Anti-windfarm campaigners are celebrating after controversial Fife proposals were thrown out.
However, their fight is not over, with West Coast Energy already having indicated it may appeal Fife Council planning committee’s decision to refuse its proposal for five turbines at Devon Wood, near Kingskettle.
A total of eight turbines were proposed around the Fife beauty spot Clatto Hill. Green Cat Renewables had hoped to install three on an adjacent site at Clatto Farm, but was also unsuccessful.
Two identical shows of hands saw the proposals rejected by eight votes to three at Kirkcaldy Town House on Tuesday.
Clatto Landscape Protection Group (CLPG) said it was ”delighted” with the decision but acknowledged the developers could lodge appeals.
Should either, or both, of the developers successfully challenge the council decision, the local authority could face a substantial compensation bill.
Greg Brown, who chairs CLPG, said: ”We know that the applicants have the right of appeal to the Scottish Government. But we hope that the applicants will have the good grace to reflect on the views of councillors on three different council committees and accept the democratic decisions now taken.
”They should know, however, that we will fight on to defeat any appeal they may have.”
Councillor Ron Caird moved refusal on both occasions. Each, he said, would fail to comply with planning policies because of scale, lack of positive contribution, need to protect open space and opportunities for recreation, visual impact and landscape character issues.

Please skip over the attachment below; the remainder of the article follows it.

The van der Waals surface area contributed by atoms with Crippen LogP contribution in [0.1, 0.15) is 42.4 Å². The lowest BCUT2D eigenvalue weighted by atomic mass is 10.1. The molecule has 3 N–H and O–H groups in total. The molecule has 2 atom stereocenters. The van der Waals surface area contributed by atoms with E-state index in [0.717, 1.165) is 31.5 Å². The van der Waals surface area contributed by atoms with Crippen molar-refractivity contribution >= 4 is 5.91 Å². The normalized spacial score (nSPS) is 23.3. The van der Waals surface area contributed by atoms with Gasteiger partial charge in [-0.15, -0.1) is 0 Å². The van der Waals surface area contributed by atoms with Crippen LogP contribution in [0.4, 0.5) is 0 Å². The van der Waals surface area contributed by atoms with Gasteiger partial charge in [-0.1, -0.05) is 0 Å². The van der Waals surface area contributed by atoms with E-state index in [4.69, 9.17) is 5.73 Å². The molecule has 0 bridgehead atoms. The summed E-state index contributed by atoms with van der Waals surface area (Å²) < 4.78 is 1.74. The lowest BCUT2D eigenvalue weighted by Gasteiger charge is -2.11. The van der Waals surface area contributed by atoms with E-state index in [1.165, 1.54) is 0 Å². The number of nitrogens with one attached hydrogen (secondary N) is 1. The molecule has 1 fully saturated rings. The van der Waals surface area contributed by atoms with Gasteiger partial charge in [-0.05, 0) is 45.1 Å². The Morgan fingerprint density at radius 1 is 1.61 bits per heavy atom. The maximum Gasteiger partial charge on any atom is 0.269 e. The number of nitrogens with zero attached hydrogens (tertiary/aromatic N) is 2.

He said the Devon Wood proposal would, in addition, distract drivers and impact on road safety.
”Suffice to say I consider this and other applications to be the thin edge of a very thick wedge, which will culminate in the rape of Fife’s beauty,” he said.
Provost Frances Melville highlighted the fact that among north-east Fife and Levenmouth area committees, all but two councillors had raised concerns about the windfarm proposals.
Planning committee councillors were shown slides indicating how the turbines would look.
”Every single one of those slides showed these turbines as being extremely prominent on the landscape,” said Councillor Ron Edwards.
Planning lead officer Chris Smith said Hill of Tarvit was ”suitably distant” from the sites to avoid a recommendation for refusal.
Council planning officers had recommended approval of the Devon Wood and Clatto Farm developments, subject to 60 and 55 conditions respectively.
Among the conditions was that, before any works started on site, a Radar Mitigation Scheme to prevent conflict with air traffic control at RAF Leuchars was to be submitted to the council in consultation with the Ministry of Defence.
Committee chairman John Beare backed both of the proposals for approval, with councillors Jim Burke and David Mogg also voting in favour of the turbines.
Steve Salt, planning and development director for West Coast Energy, said: ”We are disappointed by today’s decision from the strategic planning committee to refuse our application for the Devon Wood windfarm, despite the positive recommendation to approve from council officers, which was based on local and national policy.
”We do however remain committed to investing in the renewable energy sector in Fife, despite this decision. We will now look to actively consider a positive way forward for the proposals, which we believe would bring many benefits to the local communities that host it, and Fife as a whole.”
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